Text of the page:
Last time out I feel I was responding to an article on the subject of invisible disabilities, and given my limited word count, I don’t feel that certain ‘truths’ of the modern world were clearly explained.
Circling back is important for us all, because the ideas of medical and social models are critical to the way in which the world of community care and benefit decisions works today.
In the old days, essentially 20th century and before, you had to have a recognised disability to be disabled.
What? I hear your cry, but here I mean something recognisable such as cerebral palsy, Downs Syndrome, spina bifida or a spinal injury.
Little help if you have a medical disease with permanent life-changing consequences (amputation, kidney failure, etc) or worse still you have multiple problems which span different labels, such as a physical disability, learning disability and a mental health problem.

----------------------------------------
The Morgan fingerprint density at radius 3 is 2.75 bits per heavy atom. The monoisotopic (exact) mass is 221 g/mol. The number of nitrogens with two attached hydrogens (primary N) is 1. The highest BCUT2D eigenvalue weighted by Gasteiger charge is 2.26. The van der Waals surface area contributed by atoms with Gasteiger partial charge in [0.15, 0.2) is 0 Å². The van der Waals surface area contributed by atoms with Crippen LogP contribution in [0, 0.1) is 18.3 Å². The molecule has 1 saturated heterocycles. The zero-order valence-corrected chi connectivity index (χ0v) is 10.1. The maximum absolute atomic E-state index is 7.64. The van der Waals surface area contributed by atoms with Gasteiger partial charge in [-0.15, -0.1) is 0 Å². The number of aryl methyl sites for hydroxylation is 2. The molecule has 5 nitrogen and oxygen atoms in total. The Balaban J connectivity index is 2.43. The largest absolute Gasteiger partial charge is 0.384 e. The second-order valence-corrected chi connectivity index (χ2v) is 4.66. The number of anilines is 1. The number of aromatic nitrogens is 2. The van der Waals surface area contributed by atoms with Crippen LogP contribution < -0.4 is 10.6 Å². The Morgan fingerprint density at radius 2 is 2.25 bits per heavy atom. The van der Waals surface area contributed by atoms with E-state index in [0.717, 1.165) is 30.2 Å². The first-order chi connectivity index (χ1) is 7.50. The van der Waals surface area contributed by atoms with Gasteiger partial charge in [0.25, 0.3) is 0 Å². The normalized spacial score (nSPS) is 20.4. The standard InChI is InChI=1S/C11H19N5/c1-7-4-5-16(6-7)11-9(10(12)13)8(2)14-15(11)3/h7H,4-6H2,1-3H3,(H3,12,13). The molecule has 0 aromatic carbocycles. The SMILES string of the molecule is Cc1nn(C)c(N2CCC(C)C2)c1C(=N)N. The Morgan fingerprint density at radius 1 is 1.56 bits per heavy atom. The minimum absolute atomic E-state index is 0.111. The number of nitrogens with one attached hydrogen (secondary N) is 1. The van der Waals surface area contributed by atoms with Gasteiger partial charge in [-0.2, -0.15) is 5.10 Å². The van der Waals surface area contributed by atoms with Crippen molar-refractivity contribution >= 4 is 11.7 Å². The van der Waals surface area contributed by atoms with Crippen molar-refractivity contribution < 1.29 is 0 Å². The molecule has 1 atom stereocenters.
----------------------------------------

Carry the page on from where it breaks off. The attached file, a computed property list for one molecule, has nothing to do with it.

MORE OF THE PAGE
Once labelled, you could get a new one.
In my case, with a disability consequent to injury, the surgery to ‘fix’ it (twice), side-effects of both, of medication, of perpetual long-term severe pain and not surprisingly depression, I would have been basically ignored as I required multiple labels.
Today, however, the social model has matured, and with the introduction of the 2014 Care Act, the new model is king. It firmly puts the social model into the driving seat.
The changes are vast, and many of those who are supposed to help us, have yet to catch up. For example, I was assessed to pay £100 weekly for my care, when legally I was required to pay nothing. A battle I alone had to fight.
However wrong it is, we have to take charge in representing our needs, which means both understanding them, and what is required to overcome them.
My interpretation of the problem described in the aforementioned article is that people finally recognising our needs, anticipating them, and taking action.
This is not before time when you consider the Equality Act already places an ‘anticipatory obligation’ on service providers to make reasonable adjustments before the need arises.
Since I ‘entered’ the disability community at 15 in 1985, people have changed from totally ignoring disabled people, to pro-actively taking action to help.
Bring it on, I say!
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